Microbial rhodopins share a 7 transmembrane helix architecture, a fold common also to visual rhodopsins and G-protein coupled receptors. Rhodopsins are also characterized by the presence of a retinal chromophore (chemically related to vitamin A) linked to a lysine through a protonated Shiff base (SB). Retinal light-induced isomerization, generally from all-trans to 13-cis in microbial rhodopsins, starts a cyclic reaction: the photocycle.
Bacteriorhodopsin. The light-driven proton pump bacteriorhodopsin (bR) was the first identified microbial rhodopsin, and by far the better understood. The SB deprotonates in less than hundred microseconds after green light photo-excitation. This is the first of a series of well characterized internal proton transfer reactions that end into the net vectorial transport of a proton from the cytoplasmic to the extracellular side and the recovery of the ground state. The most controversial aspect of the bR photocycle remains the group the releases the proton to the extracellular side, apparently consisting of a protonated network of water molecules.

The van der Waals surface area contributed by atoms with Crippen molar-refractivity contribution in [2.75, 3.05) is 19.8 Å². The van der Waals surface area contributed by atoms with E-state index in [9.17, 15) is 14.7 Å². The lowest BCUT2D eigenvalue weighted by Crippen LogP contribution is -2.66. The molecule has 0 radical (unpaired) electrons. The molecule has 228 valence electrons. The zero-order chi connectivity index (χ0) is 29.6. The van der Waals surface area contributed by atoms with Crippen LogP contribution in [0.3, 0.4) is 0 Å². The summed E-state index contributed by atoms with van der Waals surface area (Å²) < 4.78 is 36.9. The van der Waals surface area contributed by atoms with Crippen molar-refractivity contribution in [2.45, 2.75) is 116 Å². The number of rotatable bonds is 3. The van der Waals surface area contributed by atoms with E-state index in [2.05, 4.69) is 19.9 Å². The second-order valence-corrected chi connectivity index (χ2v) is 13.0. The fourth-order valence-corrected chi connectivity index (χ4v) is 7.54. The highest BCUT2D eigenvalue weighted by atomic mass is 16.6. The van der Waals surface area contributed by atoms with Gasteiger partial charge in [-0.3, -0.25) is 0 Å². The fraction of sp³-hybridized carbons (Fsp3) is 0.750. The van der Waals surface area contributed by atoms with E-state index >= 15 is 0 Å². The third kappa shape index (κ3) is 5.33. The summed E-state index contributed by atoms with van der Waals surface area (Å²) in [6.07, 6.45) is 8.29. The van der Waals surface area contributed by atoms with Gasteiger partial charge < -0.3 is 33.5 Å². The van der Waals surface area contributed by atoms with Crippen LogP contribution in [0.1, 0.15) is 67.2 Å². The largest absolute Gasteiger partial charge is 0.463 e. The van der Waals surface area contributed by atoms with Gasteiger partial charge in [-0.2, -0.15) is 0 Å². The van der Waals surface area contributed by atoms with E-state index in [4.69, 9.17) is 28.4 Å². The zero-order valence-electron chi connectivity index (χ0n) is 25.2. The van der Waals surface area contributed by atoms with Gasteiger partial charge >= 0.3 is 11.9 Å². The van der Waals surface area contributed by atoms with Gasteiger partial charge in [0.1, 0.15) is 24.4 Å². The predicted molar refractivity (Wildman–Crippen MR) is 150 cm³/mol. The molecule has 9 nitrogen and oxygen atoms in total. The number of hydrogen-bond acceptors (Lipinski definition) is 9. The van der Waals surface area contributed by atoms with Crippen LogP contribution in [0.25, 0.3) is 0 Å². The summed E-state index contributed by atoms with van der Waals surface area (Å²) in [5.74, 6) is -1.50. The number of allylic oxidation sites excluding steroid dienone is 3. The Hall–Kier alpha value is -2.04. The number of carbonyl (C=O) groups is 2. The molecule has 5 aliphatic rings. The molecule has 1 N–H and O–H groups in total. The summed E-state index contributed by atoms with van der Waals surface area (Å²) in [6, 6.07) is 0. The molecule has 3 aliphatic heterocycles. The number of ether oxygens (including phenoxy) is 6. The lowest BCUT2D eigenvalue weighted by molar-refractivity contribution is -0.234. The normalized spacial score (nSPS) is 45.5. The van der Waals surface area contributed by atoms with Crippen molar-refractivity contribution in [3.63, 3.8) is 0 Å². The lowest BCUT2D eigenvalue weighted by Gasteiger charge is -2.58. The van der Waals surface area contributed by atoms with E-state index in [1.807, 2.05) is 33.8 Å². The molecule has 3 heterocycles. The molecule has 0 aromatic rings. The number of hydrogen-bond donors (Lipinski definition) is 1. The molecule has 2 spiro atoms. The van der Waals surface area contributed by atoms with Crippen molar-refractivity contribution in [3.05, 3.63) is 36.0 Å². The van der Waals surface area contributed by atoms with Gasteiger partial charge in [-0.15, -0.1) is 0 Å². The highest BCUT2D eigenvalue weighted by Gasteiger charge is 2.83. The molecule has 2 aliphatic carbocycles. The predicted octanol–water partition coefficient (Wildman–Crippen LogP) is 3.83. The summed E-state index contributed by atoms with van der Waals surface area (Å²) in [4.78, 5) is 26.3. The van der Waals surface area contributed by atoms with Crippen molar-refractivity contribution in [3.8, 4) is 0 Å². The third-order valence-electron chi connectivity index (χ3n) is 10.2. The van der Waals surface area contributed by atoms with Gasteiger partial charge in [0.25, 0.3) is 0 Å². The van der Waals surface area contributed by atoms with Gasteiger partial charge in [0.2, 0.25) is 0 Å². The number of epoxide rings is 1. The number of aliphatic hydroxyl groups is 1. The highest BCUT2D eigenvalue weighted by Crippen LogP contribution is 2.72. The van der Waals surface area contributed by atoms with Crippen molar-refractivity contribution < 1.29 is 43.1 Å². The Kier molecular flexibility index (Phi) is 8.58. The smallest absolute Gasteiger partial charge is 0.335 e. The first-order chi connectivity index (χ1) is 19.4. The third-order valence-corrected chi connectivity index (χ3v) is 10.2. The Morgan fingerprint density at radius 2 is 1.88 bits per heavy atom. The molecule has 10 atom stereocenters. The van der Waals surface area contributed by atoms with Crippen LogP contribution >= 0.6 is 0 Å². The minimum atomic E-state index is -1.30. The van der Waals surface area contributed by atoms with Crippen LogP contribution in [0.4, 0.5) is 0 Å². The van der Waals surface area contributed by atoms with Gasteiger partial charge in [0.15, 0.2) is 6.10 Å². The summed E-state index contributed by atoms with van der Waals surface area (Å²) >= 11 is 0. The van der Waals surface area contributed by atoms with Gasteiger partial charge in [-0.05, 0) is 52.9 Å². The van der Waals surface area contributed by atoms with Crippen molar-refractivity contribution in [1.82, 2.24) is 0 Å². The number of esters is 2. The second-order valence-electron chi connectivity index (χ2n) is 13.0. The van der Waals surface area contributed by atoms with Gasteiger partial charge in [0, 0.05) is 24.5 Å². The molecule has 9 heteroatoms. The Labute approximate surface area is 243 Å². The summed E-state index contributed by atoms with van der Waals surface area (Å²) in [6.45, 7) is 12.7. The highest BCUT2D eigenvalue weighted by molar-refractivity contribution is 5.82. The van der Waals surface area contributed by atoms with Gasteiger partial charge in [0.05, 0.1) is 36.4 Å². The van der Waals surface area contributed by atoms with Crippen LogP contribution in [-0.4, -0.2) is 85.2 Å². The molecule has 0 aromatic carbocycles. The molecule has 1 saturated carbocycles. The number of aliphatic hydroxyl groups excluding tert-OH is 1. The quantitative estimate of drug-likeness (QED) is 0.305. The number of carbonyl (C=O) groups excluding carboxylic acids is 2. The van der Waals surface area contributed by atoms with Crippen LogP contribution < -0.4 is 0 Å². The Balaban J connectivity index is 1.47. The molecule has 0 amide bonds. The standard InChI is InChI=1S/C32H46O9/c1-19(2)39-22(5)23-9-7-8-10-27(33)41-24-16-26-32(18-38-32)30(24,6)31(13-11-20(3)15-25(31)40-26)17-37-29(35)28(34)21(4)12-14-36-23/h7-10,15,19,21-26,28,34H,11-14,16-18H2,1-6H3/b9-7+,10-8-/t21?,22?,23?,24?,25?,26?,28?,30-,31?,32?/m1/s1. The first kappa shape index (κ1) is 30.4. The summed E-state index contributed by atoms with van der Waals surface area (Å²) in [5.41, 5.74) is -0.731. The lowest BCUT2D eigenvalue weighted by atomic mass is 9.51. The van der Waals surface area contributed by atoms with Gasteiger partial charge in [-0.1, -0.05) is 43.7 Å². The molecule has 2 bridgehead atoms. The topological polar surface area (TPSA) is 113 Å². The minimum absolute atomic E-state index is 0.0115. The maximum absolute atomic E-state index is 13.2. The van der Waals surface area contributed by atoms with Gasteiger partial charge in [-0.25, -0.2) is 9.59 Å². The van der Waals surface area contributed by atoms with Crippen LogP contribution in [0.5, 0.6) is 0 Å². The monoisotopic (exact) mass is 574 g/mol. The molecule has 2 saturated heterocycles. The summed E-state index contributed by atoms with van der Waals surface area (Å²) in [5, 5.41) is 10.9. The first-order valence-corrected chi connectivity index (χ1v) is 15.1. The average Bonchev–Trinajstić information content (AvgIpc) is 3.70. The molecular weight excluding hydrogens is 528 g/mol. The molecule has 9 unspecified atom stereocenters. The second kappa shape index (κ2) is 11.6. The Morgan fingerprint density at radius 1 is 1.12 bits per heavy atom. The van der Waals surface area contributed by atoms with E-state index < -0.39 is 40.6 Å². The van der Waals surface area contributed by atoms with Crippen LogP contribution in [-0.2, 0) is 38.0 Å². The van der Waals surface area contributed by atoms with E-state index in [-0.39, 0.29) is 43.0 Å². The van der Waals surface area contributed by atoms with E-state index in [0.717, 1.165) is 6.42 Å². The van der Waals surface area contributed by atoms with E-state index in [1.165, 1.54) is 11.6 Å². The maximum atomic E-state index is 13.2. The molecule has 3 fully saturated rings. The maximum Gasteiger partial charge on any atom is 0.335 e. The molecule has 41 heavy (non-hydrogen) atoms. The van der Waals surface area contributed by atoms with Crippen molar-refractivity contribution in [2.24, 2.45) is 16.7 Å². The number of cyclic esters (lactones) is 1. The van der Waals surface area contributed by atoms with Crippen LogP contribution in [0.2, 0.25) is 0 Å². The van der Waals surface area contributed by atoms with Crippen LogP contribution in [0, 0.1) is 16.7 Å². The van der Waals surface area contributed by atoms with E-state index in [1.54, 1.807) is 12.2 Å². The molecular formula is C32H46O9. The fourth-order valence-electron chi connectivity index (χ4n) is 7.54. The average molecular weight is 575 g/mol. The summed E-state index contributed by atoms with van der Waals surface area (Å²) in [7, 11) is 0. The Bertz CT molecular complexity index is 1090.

Sensory rhodopsin I. Unlike bR, sensory rhodopsin I (sRI) is not involved in energy production but in phototaxis, i.e., in light sensing. Orange light absorption by sRI cause retinal isomerization and formation of the spectrally distinct species S373 with deprotonated SB. This process acts as an attractant signal for the cell, whereas absorption of a second photon (near UV) by S373 leads to a repellent signal. Light-induced conformational changes are transmitted to Htr I, an integral transmembrane protein that is intimately associated to sRI. The communication between membrane proteins is generally little understood, and sRI / HtrI represent model systems for the elucidation of general principles of signal transduction between proteins.
Channelrhodopsins. Channelrhodopsins (ChRs) are the first and so far unique light-gated ion channels found in nature. ChR1 and ChR2 serve as phototaxis receptors in the unicellular green alga Chlamydomonas reinhardtii. Upon light excitation they transiently become permeable to protons and cations (Na+, K+ and Ca+2), allowing for light-controlled depolarization of the membrane potential. When ChR2 is expressed in neurons this property has been used to induce action potentials by light, i.e., optogenetic control of neural activity. ChRs are also unique among all ion channels as their functional mechanism can be studied over the time-scale from femtosecond to seconds via triggering by a short light pulse. ChR2 photocycle consists of four intermediates. One of them, P3520, is well established to be conductive for cations. Work is in progress to reveal how the ChR2 photocycle is connected to cation permeation, as well as to its remnant light-induced proton pump activity. Less is even known about ChR1 photocycle and its functional mechanism.